While it is a simple procedure with a sewing machine, you might find it very daunting with your hands.

The seam lining can have uneven stitches if your hands waver or you lose track of the position. Nevertheless, I believe that you can accomplish the challenge without much trouble.

Some may wonder why zigzag of all stitch types. Aside from being a decorative style, it allows the fabric attached to the elastic also move freely. Plus, the design permits more room for the band to stretch well too.

How to Sew Elastic Directly to Fabric: 2 Ways & Step-by-Step Guide

The main action begins from here. Remember that you can attach the elastic to the fabric on the edge or make a casing to form a band.

It is better if you start from the midpoint, outward of the fabric, for even elastic distribution.

If the plan is to attach it to the circular frame (waistlines, sleeves, bottom hems of a pant, etc.), always stitch both ends together before securing it to the fabric. Make sure to seal the ends with multiple rounds of backstitch sewing.

Method 1: Sewing Elastic Directly to the Fabric by Hand

Your first job is not to feel nervous due to the complex work you are about to do. Not everyone owns an adorable little sewing machine to mend a patch within minutes.

Besides, some extraordinary embroidery-making enthusiasts love stitching everything with hand needles.

Even my mother relies on her years of experience with hands than sitting by the sewing machine. So long you are at ease, go for this method and enjoy every bit.

Things You’ll Need

Your kit will include some pins to hold the materials in place. The more, the merrier, in my case, as I mysteriously lose them all the time.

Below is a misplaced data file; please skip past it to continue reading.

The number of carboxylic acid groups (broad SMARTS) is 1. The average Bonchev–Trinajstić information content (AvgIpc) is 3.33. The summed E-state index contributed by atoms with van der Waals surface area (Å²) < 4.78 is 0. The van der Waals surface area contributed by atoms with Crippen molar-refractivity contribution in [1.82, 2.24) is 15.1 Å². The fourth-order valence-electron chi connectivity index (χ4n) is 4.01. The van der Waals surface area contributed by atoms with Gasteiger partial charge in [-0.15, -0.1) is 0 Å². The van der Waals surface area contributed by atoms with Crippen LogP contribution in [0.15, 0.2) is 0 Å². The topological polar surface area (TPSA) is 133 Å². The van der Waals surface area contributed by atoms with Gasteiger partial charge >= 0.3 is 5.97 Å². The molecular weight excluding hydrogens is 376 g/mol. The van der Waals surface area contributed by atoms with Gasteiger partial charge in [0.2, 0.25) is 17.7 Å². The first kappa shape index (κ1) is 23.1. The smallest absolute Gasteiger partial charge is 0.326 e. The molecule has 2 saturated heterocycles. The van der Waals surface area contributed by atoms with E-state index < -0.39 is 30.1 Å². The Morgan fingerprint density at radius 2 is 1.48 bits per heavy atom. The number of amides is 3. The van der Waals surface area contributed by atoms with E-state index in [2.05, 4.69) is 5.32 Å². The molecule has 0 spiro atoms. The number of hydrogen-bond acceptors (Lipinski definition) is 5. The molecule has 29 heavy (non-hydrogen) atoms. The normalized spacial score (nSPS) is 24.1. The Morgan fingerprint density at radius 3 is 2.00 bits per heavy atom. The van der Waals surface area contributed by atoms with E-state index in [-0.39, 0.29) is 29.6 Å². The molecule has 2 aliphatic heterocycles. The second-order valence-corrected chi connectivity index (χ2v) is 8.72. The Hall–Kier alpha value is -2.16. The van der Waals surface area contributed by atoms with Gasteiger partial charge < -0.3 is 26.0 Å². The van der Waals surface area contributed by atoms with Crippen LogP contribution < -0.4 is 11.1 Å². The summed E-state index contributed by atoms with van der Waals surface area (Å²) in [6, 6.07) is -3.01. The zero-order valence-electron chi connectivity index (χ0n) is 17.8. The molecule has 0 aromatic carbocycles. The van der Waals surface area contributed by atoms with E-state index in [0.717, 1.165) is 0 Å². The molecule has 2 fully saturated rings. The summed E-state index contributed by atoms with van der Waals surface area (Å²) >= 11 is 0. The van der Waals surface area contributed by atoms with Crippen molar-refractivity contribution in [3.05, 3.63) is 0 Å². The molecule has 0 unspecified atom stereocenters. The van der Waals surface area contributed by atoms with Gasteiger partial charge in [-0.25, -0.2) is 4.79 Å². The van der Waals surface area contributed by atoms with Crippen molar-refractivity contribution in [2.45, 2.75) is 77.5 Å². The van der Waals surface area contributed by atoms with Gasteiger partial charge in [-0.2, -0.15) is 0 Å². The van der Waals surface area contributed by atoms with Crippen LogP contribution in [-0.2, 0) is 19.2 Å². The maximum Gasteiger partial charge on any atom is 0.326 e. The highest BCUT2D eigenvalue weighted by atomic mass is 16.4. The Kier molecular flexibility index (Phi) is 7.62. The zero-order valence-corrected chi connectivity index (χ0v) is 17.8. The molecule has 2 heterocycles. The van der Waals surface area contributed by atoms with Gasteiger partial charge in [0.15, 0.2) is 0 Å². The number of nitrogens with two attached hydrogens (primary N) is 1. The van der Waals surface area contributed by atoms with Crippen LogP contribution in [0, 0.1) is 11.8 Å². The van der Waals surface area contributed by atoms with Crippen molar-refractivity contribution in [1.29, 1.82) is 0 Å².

Next, grab the needle with the right point for the garment and the elastic.

Get a pair of scissors because why not? You may have to cut through stuff during the project.

I almost forgot the most crucial item – the thread. Although I opt for polyester threads, you can select a different version. Just ensure it does not ruin the clothing and glides through smoothly.

Keeping a measuring tape around is also important!

Sew Step by Step

You can complete the sewing process via the steps below. Just remember to keep everything aligned for a better picture.

Take Measurements of the Individual

First, measure the body where the band is to be utilized. Suppose it is the waist, then measure it to find how much elastic you require. For instance, if the waist is 30 inches, you must cut the elastic to the same length, as that is what will fit you.

Take Measurments of the Garment

Measure the fabric section where you will join the elastic. The fabric line will be larger, a reason why you are attempting to shrink its bagginess by attaching the rubber.

Adjust the Size

Now you subtract 2- or 4-inch (5.1 or 10cm) from the 30-inch elastic using scissors. It is to allow a snug fit. You can ignore this step if the fabric is a top that does not need a loop.

However, you will have to overlap the elastic ends together by a tiny fraction for a waistband. Use repeated backstitch (a sewing technique) to prevent detachment.

Attach Elastic to Fabric

Now, pin the elastic to the fabric. Slide it to the wrong side of the garment, where you will attach the rubber line.

Use a few pins, preferably four to five, at equal intervals to attach elastic to the fabric. Make sure the garment does not bunch up.

Begin Stitching

You can start sewing them both. Keep a constant pull/tug at the elastic so it is at a similar length to the fabric.

Remove the pins one by one once you reach their intervening location. You can leave them until you finish sewing the whole thing if that makes it more convenient.

Inspect the Finished Work

Stretch the area a little to check the precision of your work. That is all!

If it is a waistband for trousers, jeans, etc., you have to cover the elastic with the additional fabric remaining over. Simply fold it on top of the band inward and stitch the bottom line.

Read Also: How to Cover Fluorescent Lights with Fabric

Method 2: Sew Elastic to Fabric with a Sewing Machine